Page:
Working Class Heroes: Karim Aïnouz on Futuro Beach
I, I wish you could swim I, I wish you could swim
Like the dolphins, like dolphins can swim
nothing will keep us together
We can beat them, for ever and ever
Oh we can be heroes
David Bowie, “Heroes”
“How could I do the movie without that song?” Brazilian director Karim Aïnouz asks rhetorically. I’ve just noted the few jabs he’s taken for ending his vibrant new film with the arguably overused Bowie anthem. “That’s the song that actually started Futuro Beach for me. Maybe it was excessive, but I don’t care.”
Italics mine: the polite, affable filmmaker would never himself put his speech in itals. The soft arrogance with which he delivers it, however, defines him more than would a summary bio or a litany of his filmography’s titles (Love for Sale, Madame Sata, The Silver Cliff). This man, however, is granted a dispensation for cockiness. He obsessively carries through a vision, and is one of the few intellectuals in the film industry who thoroughly enjoys the interview process of dissecting his art and justifying his decisions. At the same time, he is constructively diplomatic, a reasonably flexible negotiator in his frequent writing (and even directing) collaborations.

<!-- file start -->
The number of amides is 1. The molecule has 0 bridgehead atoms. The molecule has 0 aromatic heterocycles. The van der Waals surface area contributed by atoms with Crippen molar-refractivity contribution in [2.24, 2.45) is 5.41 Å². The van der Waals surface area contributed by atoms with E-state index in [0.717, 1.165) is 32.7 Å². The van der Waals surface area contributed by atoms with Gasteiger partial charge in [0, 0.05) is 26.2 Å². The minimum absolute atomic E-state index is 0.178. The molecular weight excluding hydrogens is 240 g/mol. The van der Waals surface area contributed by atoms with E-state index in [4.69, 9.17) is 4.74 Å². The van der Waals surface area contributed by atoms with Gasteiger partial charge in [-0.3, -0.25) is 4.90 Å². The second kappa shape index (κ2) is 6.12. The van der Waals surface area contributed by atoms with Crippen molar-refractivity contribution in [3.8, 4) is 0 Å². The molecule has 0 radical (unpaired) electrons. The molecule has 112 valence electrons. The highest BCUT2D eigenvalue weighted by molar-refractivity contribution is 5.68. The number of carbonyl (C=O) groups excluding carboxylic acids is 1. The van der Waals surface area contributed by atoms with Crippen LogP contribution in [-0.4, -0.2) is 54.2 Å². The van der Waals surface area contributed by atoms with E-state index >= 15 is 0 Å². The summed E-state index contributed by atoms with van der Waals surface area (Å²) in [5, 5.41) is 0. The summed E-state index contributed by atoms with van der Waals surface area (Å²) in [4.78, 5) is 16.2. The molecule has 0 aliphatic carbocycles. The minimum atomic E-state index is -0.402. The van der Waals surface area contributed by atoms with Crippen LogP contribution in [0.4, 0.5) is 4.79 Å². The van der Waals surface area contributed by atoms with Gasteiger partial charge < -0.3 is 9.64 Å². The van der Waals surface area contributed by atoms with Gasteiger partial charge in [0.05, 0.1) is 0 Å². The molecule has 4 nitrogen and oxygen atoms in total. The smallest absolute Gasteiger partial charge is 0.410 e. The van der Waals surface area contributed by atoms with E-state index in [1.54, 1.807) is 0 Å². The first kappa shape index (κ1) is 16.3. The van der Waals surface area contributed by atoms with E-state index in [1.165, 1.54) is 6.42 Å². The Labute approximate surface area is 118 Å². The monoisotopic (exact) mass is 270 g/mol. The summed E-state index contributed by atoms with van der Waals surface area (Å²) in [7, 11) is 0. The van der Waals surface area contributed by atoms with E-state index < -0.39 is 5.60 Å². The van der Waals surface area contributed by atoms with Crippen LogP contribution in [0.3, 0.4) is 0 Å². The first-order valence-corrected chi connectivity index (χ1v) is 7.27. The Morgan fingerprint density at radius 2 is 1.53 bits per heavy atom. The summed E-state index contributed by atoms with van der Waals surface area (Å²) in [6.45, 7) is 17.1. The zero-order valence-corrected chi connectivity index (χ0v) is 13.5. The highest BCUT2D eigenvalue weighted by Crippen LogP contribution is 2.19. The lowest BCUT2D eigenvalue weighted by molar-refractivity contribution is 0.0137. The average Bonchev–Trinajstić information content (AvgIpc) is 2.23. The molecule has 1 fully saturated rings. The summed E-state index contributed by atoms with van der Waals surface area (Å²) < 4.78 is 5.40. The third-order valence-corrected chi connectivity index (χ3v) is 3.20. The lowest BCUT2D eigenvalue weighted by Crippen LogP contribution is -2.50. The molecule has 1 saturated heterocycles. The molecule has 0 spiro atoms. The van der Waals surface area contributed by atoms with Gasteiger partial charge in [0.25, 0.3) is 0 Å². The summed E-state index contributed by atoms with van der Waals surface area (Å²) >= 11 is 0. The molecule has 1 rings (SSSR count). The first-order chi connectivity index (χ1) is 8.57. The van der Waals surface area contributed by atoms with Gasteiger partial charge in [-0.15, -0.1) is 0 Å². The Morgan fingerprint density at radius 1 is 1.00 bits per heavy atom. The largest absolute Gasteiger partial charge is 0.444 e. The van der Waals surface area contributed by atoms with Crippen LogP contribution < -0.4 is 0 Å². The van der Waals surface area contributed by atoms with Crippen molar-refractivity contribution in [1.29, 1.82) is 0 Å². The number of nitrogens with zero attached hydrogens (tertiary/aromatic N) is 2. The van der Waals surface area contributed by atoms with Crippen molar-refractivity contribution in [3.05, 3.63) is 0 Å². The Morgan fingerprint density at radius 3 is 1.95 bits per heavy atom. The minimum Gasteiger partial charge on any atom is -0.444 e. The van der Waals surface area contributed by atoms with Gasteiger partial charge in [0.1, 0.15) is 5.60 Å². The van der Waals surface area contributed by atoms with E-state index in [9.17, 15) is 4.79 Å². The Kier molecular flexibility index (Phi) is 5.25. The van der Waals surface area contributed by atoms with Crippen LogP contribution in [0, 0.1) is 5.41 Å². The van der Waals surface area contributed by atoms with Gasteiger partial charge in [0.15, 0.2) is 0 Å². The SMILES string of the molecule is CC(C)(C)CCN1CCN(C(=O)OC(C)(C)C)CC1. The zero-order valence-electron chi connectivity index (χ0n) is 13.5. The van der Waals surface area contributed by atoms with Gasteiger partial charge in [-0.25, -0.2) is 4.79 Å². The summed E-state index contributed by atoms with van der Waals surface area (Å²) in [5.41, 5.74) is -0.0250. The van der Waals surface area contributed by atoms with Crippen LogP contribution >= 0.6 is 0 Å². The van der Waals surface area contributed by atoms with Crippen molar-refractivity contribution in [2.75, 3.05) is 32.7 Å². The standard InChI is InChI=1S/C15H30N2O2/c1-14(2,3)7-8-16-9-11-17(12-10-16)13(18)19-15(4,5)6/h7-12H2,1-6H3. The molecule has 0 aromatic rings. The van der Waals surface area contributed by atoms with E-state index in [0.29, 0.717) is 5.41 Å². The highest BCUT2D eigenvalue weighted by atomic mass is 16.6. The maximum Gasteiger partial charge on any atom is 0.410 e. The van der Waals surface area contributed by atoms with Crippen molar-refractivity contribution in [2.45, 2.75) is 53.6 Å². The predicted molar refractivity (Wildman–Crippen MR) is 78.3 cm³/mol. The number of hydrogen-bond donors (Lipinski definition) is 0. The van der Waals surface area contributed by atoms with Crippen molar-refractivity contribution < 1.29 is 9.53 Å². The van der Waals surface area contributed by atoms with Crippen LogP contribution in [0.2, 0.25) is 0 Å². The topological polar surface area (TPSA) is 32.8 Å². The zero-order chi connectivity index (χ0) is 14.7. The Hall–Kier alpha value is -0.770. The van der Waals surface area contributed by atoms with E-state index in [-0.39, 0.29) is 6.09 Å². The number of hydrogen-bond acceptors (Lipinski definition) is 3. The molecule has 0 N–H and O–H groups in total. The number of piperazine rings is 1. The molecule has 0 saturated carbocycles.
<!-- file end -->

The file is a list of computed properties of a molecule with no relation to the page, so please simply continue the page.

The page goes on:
An openly gay Brazilian of Algerian Berber descent from a provincial town, Aïnouz thrives in the part of the marginal, having lived for seven years in New York — where he began his career working for Todd Haynes — and for the past decade, residing in Germany. Whether stigma or honorific, outsider status allow him to view his own society as if it were in a fishbowl. He may travel back and forth to his country of origin, but the foreign as base is de rigueur.
He originally studied architecture, as did I. I’m not being glib or pretentious claiming that his films are incredibly architectonic. He doesn’t merely stylize: He assembles. The end product is precise, engineered, its structure as apparent as that of a Bauhaus building. Aïnouz becomes heavily didactic when speaking about the importance of his characters’ sexuality, however it manifests itself. He will be the first to claim that he has a gay sensibility. You see it in his films and hear it in an elevated discourse rooted in semiology and psychoanalysis.